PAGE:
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Perkins overpass walking path, new Francois Grill location and more Baton Rouge food news

Perkins Road overpass restaurant and business owners plan walking path

Several business owners in the Perkins Road overpass area are pooling together their resources to create a walking path underneath the bridge that would connect both sides of the corridor. Jenni Peters of Varsity Sports, Misti and Brumby Broussard of BLDG 5, Al Moreau of Moreau Physical Therapy and Chad Hughes of Ivar’s hope to see a 900-foot long, 12-foot wide multi-use path stretching from Reymond Avenue to Christian Street.

“Right now, it’s dangerous to walk up that overpass; the connectivity of people from this side to the other could be enhanced so much in that way,” Peters says, pointing to The Underline in Miami and The Underpass Park in Toronto as sources of inspiration. “It’s natural for (the restaurant owners) to want to connect this area with a lot of customers to their restaurants.”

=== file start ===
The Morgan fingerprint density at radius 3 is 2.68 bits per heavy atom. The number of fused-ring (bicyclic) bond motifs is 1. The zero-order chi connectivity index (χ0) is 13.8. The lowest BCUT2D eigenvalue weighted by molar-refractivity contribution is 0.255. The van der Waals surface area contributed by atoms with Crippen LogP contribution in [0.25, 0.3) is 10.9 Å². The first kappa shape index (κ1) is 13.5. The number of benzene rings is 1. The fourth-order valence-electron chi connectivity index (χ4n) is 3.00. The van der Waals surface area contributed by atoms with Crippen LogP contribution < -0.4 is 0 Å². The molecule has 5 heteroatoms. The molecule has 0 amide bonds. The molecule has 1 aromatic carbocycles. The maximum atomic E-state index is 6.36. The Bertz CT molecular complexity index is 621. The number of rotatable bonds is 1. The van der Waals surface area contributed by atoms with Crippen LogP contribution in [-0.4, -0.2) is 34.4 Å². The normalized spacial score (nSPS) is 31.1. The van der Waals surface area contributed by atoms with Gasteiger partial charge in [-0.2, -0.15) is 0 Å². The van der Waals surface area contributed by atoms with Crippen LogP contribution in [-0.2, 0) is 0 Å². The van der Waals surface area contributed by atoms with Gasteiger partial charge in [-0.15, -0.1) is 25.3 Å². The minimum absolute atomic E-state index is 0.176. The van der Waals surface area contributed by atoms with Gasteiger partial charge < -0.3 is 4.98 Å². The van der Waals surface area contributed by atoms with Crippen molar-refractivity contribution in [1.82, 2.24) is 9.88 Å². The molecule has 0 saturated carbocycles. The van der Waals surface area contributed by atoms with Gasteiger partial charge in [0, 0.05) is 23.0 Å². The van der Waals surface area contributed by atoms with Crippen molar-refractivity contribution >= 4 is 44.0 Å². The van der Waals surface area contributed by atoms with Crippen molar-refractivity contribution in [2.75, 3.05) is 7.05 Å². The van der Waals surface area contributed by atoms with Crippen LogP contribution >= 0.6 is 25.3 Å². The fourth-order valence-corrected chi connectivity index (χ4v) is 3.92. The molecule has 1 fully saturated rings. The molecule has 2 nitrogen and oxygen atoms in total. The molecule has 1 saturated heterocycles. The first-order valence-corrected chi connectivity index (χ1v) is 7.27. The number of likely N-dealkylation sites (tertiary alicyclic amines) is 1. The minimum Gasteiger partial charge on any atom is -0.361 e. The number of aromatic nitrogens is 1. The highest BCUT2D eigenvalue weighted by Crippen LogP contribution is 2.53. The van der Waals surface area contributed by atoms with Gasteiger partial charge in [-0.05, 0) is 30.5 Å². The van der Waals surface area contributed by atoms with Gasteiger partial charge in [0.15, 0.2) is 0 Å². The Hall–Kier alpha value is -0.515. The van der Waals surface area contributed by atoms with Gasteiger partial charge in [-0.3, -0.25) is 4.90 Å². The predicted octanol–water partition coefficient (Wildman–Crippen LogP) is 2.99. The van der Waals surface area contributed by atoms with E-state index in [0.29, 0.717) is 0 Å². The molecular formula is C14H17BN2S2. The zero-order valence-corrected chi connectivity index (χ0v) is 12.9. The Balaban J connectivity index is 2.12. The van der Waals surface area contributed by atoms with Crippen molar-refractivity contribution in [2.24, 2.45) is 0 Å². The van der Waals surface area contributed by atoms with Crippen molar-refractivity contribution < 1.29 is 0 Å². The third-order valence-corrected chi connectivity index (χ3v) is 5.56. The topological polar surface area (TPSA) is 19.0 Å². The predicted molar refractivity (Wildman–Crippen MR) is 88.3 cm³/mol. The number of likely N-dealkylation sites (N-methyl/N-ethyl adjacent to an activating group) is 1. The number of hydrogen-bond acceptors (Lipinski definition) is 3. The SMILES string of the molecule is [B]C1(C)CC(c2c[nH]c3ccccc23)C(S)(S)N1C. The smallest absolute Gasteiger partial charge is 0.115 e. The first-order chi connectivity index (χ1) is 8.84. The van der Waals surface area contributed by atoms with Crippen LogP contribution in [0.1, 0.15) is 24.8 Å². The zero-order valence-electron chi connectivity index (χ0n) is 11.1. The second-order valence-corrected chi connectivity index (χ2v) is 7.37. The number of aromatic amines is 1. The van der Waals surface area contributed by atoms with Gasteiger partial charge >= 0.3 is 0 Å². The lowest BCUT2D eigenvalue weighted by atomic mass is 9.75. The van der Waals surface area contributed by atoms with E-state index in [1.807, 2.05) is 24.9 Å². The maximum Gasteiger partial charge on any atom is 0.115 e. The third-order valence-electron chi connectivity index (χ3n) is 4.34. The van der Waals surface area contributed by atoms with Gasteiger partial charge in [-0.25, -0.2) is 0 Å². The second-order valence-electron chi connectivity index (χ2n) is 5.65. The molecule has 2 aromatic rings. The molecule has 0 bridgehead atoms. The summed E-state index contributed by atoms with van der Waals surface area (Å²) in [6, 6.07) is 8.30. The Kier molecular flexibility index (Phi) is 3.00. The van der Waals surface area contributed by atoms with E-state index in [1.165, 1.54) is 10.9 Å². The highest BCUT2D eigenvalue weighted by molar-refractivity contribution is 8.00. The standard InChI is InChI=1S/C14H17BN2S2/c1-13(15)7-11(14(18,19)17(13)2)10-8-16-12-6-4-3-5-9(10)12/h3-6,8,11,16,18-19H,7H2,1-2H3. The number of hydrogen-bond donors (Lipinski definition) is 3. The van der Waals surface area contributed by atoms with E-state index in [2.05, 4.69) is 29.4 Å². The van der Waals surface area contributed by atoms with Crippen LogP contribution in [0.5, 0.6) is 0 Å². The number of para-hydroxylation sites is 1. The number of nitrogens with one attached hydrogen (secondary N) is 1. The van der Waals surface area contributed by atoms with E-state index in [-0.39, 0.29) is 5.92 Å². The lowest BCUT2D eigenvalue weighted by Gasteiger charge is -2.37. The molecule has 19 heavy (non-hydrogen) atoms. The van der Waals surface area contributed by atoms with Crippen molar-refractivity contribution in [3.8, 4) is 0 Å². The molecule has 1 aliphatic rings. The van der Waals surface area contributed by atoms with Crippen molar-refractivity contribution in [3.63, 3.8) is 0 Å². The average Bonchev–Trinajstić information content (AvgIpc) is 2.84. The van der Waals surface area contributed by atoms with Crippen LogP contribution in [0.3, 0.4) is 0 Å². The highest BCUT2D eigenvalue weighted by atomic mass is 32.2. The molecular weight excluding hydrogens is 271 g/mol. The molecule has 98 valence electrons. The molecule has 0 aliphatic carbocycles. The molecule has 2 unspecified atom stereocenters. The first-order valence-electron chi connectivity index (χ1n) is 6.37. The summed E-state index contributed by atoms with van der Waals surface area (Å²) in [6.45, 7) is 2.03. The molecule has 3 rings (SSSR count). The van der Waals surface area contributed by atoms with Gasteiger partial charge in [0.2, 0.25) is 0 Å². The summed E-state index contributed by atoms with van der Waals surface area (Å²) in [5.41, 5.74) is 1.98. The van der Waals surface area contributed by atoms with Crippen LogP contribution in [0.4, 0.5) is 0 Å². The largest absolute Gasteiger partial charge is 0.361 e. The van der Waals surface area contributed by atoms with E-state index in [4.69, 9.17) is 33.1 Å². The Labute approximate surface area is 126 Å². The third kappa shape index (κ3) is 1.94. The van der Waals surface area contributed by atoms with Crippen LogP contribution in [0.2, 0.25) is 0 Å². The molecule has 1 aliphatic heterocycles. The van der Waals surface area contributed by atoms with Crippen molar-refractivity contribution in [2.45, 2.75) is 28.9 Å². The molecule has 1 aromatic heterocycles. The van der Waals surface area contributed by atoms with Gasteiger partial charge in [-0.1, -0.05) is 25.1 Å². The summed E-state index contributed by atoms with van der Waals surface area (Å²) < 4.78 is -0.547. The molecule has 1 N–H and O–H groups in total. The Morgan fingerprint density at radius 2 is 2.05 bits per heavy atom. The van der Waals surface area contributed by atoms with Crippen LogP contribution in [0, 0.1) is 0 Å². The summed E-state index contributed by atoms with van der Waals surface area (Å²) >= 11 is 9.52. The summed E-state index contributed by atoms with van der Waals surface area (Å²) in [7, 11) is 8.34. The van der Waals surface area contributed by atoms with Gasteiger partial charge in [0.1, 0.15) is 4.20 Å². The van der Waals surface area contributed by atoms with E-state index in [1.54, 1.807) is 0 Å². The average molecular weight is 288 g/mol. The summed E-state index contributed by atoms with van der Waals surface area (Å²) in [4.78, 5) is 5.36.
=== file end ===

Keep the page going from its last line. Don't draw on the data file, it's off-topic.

So far, $35,000 has been raised to date. The group has deposited the amount to the BREC Foundation to earmark for the hiring of Carbo Landscape Architecture, which would conduct an initial survey and draw up plans for the property. Read on for the full story from a May 12 edition of Daily Report.


Francois Grill to open Perkins Rowe location

Francois Grill has been issued a permit to occupy the vacant space in Perkins Rowe that once belonged to Lava Cantina.

The space has been vacant since Lava Cantina closed in fall 2018. Francois Grill originally opened on Bluebonnet Boulevard in 2018.

Read the full story in a May 10 edition of Daily Report.


Louisiana sugarcane crop battles rough winter, wet spring

After the record cold temperatures during Mardi Gras, Louisiana sugarcane farmers were worried there would be significant damage to crops. While the freeze didn’t end up causing longterm damage, the cool, wet months of March and April have limited growth in a few fields, the LSU AgCenter says in a news release.

“A dry spring never killed a cane crop,” says Kenneth Gravois, LSU AgCenter sugarcane specialist. “And it’s not been a dry spring. In looking at the meteorological data, this is going to be the second or third wettest April on record.”

Gravois adds that if May is more warm and dry, farmers can catch up on a lot of growth. Read on for the full story from a May 7 edition of Daily Report. To keep up with Baton Rouge business and politics, subscribe to the free Daily Report e-newsletter here.


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